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J u s t d e s s e r t s

Post Independent Writer
Post Independent Photo/Jim Noelker Students turn Roy Moore Elementary School principal Mark MacHale into an ice cream sundae Friday afternoon. Roy Moore students met their reading goals for the month of April and, as a treat, turned their principal into a confection.

By Carrie Click

Post Independent Staff

Carrie Click Kallstrom 5/14/04 Be sure to include Jim’s photo and the sidebar. c2k

SILT – On Friday, Roy Moore Elementary School principal Mark MacHale got slimed. It was a just reward for the school’s 325 students meeting their reading goals in April.

MacHale promised the kids that if 90 percent of them met or exceeded a goal of reading for 15 minutes every night last month, he would let them pick from a range of prizes.

They chose to turn him into a giant human ice cream sundae.

“I’ll do this, but I wasn’t going to shave my head,” said MacHale with a smile. “That wasn’t even going to be an option. I’ve already had to shave my beard once!”

The human sundae celebration typifies the relationship between Roy Moore students and MacHale, who’s served as principal for the past seven years.

When MacHale walks the school’s hallways, he addresses kids by name as he high-fives them, and when he drops by classrooms, kids’ heads snap around.

“Hi, Mr. MacHale!” they call out.

A lot of fun

“We have a lot of fun here,” said fourth grader Sammi Valenteen, 10. “I like to read, and we read a lot here and also during the summer.”

For fifth grader Cody Lyon, 11, reading is a part of living.

“I like chapter books, ‘Harry Potter,’ ‘Lord of the Rings’ and biographies,” he said. “A long time ago, my mom taught me to read. It was before preschool. I don’t really remember not being able to read.”

Apparently, a lot of Roy Moore kids enjoy reading.

“We recently received our third grade scores,” said MacHale of the newly released Colorado Student Assessment Program tests, “and an amazing 98 percent of the kids scored advanced or proficient on the third-grade CSAP. This is a phenomenal accomplishment.”

Roy Moore’s third-graders – the class has about 45 kids, 11 of whom are English language learners – are clearly learning, but not at the expense of what Valenteen describes as, “having fun.”

Colorful student-made artwork hangs absolutely everywhere – in the hallways, walls and from the ceilings.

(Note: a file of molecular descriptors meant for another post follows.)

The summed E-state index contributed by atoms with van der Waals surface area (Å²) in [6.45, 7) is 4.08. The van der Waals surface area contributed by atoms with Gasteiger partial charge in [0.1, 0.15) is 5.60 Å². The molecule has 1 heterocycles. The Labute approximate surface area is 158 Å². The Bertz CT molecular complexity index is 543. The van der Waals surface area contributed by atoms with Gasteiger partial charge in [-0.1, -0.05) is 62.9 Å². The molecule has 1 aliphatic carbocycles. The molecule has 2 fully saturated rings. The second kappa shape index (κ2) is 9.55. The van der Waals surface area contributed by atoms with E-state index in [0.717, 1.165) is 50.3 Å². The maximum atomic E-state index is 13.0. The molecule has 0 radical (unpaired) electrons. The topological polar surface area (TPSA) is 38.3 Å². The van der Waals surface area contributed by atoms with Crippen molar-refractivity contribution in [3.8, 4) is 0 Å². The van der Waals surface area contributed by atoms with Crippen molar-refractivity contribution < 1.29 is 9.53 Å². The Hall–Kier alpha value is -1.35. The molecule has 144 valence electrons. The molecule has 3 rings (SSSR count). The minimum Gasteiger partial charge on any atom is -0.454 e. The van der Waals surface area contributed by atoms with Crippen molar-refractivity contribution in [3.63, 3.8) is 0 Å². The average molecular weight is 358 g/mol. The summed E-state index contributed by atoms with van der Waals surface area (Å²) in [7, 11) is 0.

The wild rainbow of hues contributes to the overall upbeat atmosphere at the school. Two chairs upholstered in giraffe-and-elephant patterns, with a matching wild-animal wallpaper border, greet visitors in an alcove in the school’s entryway, right underneath a portrait of the late Roy Moore, the school’s namesake and former principal.

“I had to buy those chairs because I figured I was the only person on earth who would,” said MacHale with a grin. “They belong here.”

‘We’re all in this together’

Roy Moore Elementary’s interior decorating aside, MacHale said the school has an inviting feeling to it that goes far beyond the visual – and involves kids, teachers, staff – and parents.

“Our philosophy is we’re all in this together,” said MacHale. “We’re all responsible for each other. Everybody here knows that nobody’s going to fall through the cracks.”

In Becky Lange’s resource room – where children meet to get extra help – a group of kids sat in small chairs, gathered tightly around a tutor.

“It’s because of programs like this that we do well,” said MacHale. “We’re not charged with ‘fixing’ anyone. Becky provides pro-active support to teachers.”

“The teachers are so wonderful to work with,” said Lange, the special education, resource room teacher. “We are all responsible to these children.”

Jan Bennett teaches first grade at Roy Moore. She agrees with Lange.

“I’ve worked places where it’s very competitive,” Bennett said. “It’s not that way here at all. It works better to share.”

Parents are as much a part of the school as its students and staff. On Thursday, parents were teaching classes, assisting teachers, and dropping off art supplies to classrooms.

Cody Lyon’s mom, Carrie Lyon, is a certified teacher, and was teaching geometry to Carrie Close’s fifth-grade class. Students, equipped with eraseable markers and white boards, worked on area and volume problems and held their boards up for Lyon to check.

“I teach on Thursdays,” Lyon said. “It’s something I can do for the school, and I really enjoy it.”

“Parents are really involved here,” said Michele Howard Snode, whose two sons – a third grader and kindergartner – attend Roy Moore. “This school is very willing to include parents.”

Snode said high parent involvement might seem unusual to adults who grew up without a lot of interaction between school staff and parents.

She said when she was in school, there was PTA, parent-teacher nights, school plays and athletic events, “but when I grew up, there weren’t parents coming into the schools to work with kids and help out,” Snode said.

That’s all different now, and is one of the reasons the school is making successful strides. MacHale said he estimates that, since the beginning of the school year, about 70 parents have attended school.

“People come in on a regular basis, and some folks are regular fixtures,” MacHale said. “Every day, I see people here. It’s part of what makes it work.”

Contact Carrie Click: 945-8515, ext. 518


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